Negotiating salary over the phone is a chance to get a higher offer with little to no risk… if you approach the salary negotiation correctly.
But there are also some critical mistakes to avoid when negotiating salary and key tips you want to take advantage of before and during your salary phone call.
Coming up, I’ll share exactly how to negotiate salary on the phone to get the highest job offer possible from hiring managers.
It can be tempting to skip market research, but you’re going to have a harder time negotiating if you aren’t familiar with current salaries in the market.
Without doing this research, how will you know if the salary offered is too low, above average, or fair?
So before you negotiate starting salary, prepare ahead by seeing what other companies are paying people for this type of role in your city.
You can research the average starting salary for your role on the following sites:
Note that if your job title is common in many industries, focus your salary research on your industry.
Look for competitors or industry peers of your future employer.
The general idea here is that you want to make an “apples to apples” comparison: same/similar job title, same city, same industry, etc.
That way, employers can’t discount your research in the negotiation process. They can’t say, “Well sure, those salaries are a bit higher, but that’s because they’re in New York where the cost of living is higher.”
Or, “Yes, those companies pay a bit more money for this position but that’s because they’re in the finance industry, which pays more.”
As you do your salary research in the step above, take notes to help you negotiate your new job offer.
What averages are you finding? What numbers seem to be on the high and low end of the range?
This will help you quickly understand the salary offered to you, and you will have the knowledge and leverage you need to argue for more pay if you feel you deserve more (I’ll discuss this in detail coming up).
Write down key talking points you want to address.
In the phone salary negotiation, you can mention:
All of these talking points can help you get the highest salary possible.
Coming up, we’ll look into all of these ideas in more detail.
First, there’s one more important piece of info to include in your notes before you negotiate salary on the phone…
Any time an employer extends an offer, you should make sure you understand all of the details of the position and job offer before you try to negotiate.
Have you reviewed the benefits package? Did you read the job description and understand what’s expected of you? Do you understand the breakdown in the pay they’ve offered, in terms of base salary vs. bonus, etc.?
Once you fully understand the role, the salary, and other benefits, then you can begin a successful negotiation.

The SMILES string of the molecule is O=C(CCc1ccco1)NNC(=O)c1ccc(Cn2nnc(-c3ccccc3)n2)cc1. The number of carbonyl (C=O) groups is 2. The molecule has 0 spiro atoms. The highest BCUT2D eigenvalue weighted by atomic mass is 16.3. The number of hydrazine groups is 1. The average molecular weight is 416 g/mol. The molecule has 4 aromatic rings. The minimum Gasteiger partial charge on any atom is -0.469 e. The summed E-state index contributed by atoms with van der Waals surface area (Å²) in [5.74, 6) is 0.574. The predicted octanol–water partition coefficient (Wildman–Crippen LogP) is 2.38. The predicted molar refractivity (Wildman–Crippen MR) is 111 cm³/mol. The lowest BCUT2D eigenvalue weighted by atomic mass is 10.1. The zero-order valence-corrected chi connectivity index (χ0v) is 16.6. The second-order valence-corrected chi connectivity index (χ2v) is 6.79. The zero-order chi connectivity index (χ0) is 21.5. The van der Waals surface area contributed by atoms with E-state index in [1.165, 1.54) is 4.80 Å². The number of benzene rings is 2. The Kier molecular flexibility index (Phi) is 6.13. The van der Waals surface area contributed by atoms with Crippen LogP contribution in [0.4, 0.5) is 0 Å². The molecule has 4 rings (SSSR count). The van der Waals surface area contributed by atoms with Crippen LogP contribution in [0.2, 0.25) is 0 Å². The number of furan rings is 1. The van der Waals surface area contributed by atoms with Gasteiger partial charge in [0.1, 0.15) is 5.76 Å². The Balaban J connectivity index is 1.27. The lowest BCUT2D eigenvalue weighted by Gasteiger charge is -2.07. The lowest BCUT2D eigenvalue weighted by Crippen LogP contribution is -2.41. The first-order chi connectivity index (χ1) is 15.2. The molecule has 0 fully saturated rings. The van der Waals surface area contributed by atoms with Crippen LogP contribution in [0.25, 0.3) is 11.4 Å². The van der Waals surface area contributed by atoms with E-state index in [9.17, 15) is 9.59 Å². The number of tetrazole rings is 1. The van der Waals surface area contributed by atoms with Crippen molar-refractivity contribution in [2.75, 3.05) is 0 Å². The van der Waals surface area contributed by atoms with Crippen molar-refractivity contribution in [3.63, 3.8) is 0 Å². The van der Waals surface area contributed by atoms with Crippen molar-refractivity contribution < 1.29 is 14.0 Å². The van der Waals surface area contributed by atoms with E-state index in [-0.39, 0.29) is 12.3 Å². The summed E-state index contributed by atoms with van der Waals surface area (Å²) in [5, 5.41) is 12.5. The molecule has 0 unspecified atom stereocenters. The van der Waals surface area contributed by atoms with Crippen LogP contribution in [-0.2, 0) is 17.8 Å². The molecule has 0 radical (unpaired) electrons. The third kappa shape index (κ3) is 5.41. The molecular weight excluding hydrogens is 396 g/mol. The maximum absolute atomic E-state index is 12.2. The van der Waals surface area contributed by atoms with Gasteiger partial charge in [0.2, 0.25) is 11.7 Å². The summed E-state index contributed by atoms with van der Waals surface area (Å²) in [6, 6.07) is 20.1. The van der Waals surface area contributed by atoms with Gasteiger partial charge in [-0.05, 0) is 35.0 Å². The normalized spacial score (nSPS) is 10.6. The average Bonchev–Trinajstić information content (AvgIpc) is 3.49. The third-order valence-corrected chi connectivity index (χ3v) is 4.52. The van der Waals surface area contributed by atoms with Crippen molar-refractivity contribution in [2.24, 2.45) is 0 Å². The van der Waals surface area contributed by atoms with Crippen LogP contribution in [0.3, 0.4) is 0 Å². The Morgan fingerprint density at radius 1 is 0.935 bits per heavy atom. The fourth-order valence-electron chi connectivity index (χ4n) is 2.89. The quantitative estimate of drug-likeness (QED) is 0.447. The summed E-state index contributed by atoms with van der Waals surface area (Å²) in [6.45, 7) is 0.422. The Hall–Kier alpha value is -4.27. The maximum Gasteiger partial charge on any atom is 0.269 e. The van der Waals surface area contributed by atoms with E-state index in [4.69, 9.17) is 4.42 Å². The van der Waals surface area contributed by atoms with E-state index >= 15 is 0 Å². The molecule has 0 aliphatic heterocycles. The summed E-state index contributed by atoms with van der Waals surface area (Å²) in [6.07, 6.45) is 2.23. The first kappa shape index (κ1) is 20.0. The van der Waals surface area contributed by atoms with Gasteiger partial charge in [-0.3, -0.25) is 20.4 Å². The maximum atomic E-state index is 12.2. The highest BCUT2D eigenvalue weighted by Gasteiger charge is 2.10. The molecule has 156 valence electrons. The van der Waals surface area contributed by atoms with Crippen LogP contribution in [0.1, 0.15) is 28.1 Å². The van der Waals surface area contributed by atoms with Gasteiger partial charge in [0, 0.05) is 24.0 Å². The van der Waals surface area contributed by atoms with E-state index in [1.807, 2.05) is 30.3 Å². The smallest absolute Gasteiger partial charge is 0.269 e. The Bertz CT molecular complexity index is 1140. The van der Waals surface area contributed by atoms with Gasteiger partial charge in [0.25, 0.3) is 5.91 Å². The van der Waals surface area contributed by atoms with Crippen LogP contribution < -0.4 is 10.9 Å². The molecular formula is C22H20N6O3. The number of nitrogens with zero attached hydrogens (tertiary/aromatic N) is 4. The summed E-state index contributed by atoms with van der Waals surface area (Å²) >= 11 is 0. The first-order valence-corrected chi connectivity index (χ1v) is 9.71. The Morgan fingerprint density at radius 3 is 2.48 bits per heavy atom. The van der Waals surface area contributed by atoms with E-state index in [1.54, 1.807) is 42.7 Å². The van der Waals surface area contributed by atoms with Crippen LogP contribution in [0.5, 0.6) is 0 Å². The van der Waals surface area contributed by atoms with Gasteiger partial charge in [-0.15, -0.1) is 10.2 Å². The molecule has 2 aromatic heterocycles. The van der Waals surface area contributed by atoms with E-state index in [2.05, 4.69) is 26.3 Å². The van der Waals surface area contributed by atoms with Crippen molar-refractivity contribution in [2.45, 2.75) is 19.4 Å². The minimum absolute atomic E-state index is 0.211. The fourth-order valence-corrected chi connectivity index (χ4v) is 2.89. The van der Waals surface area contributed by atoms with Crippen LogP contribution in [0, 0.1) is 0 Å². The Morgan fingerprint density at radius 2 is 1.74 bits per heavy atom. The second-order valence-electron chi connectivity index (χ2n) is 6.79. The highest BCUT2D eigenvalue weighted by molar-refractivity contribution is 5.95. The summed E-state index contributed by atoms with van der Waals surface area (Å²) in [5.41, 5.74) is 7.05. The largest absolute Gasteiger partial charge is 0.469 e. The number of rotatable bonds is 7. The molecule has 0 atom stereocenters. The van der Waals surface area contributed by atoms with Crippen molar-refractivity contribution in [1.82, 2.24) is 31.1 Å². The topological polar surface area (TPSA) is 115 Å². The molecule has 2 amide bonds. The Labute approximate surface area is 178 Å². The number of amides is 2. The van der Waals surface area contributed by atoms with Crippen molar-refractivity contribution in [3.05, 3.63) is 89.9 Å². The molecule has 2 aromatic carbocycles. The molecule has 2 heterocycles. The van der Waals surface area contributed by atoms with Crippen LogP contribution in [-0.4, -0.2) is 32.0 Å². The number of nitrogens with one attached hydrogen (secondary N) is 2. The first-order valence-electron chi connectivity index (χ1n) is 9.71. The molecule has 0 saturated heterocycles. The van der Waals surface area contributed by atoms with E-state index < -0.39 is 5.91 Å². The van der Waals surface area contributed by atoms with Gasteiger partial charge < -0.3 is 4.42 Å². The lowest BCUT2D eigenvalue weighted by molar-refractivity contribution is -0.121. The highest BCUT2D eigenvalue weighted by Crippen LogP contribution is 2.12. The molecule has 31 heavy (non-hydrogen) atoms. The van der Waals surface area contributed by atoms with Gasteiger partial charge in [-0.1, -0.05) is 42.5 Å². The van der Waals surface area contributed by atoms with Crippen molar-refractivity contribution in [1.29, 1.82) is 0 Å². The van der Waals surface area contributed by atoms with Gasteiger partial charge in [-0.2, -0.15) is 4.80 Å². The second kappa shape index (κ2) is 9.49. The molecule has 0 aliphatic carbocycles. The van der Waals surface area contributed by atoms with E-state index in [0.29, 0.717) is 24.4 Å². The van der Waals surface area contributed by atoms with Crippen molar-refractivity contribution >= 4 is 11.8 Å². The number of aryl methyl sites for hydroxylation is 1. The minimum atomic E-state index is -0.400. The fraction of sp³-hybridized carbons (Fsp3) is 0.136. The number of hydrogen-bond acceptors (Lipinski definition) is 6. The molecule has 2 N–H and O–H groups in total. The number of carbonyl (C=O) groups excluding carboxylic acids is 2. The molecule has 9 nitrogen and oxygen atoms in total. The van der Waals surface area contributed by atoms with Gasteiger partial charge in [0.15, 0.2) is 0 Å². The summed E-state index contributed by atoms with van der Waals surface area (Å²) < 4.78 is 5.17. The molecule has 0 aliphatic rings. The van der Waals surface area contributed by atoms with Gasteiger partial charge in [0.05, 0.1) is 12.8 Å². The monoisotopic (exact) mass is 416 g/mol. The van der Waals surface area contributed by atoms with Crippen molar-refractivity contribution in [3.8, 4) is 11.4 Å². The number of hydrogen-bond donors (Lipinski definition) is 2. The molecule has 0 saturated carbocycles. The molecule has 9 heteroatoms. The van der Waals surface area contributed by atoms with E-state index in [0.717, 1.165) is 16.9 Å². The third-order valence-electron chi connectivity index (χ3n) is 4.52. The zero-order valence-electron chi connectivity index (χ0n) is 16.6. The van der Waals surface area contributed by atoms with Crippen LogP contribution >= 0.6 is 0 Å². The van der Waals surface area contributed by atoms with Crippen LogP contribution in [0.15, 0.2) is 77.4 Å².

Now that we’ve covered a few tips on how to prepare for your phone salary negotiation, let’s talk about specific negotiation tactics/steps to use to get your desired salary.
One quick step to take, verbally, before you negotiate salary: Show that you appreciate the employer’s job offer.
Even if the salary feels a bit low, or you’d like to ask for more, the hiring manager likely put serious thought into the decision to offer you the position, and it’s always best to show appreciation for that.
So start your response to their job offer with a phrase like:
“Thanks so much for the offer. I’m thrilled that you think I’m the right person for the role.”
“Thank you so much for the offer. I’m excited that you think I’m the right fit for the position.”
Then you can move on to asking directly for more compensation.
Any time you make a counter offer or ask a potential employer to increase their offer, you’re best off using professional, work-related reasons.
Many young professionals make the mistake of relying on personal reasons, such as the price of gas, the length of their commute, the fact that they have student loans, etc.
Employers are going to be more eager to pay higher salaries when they hear arguments related to:
Those are logical, business-related reasons, and are your best shot at getting a great salary in your new job.
An HR manager or hiring manager isn’t looking to compensate you for a personal factor like student loans; they’re looking to compensate you for the work you’ll be doing once hired. So make an argument based on the value of that work!
One key rule to follow when making a salary request in any negotiation: Ask for a specific number.
Don’t ask for a range in your salary negotiations.
If you tell an employer on the phone, “I was hoping for more like $55,000 to $60,000,” they’re only going to hear the lower number.
They’ll be thinking, “Okay, we can get this person to accept for $55,000 or maybe a bit lower.”
Job seekers are shooting themselves in the foot and wasting their time by asking for a salary range. This won’t get you a higher salary.
So figure out your salary expectations, come up with a salary target that’s realistic in your job search, and ask for that one number.
One of the best tactics in a salary negotiation is to ask open-ended questions to put pressure on the employer and gather new info, too.
If you don’t want to name an exact number when negotiating salary on the phone, you could ask an open-ended question like, “Is there any flexibility in the base salary of your offer?”
Examples of other useful open-ended questions to use in the interview process and negotiation process:
Along with open-ended questions, you can also utilize silence when negotiating salary on the phone.
If there’s a gap in the conversation, don’t rush to fill the space and speak before you’re ready.
Take a deep breath and relax, which will ensure that you respond only when you’ve thought through your options.
When you’re thinking hard and feeling the pressure, the employer probably is, too!
For example, if you use an open-ended question like mentioned above, such as, “Is there any flexibility in the base salary of this offer?” you should state your question, pause, and wait for a response.
This new employer is going to be thinking about how to respond. Let them think and reply. Don’t jump in and speak again!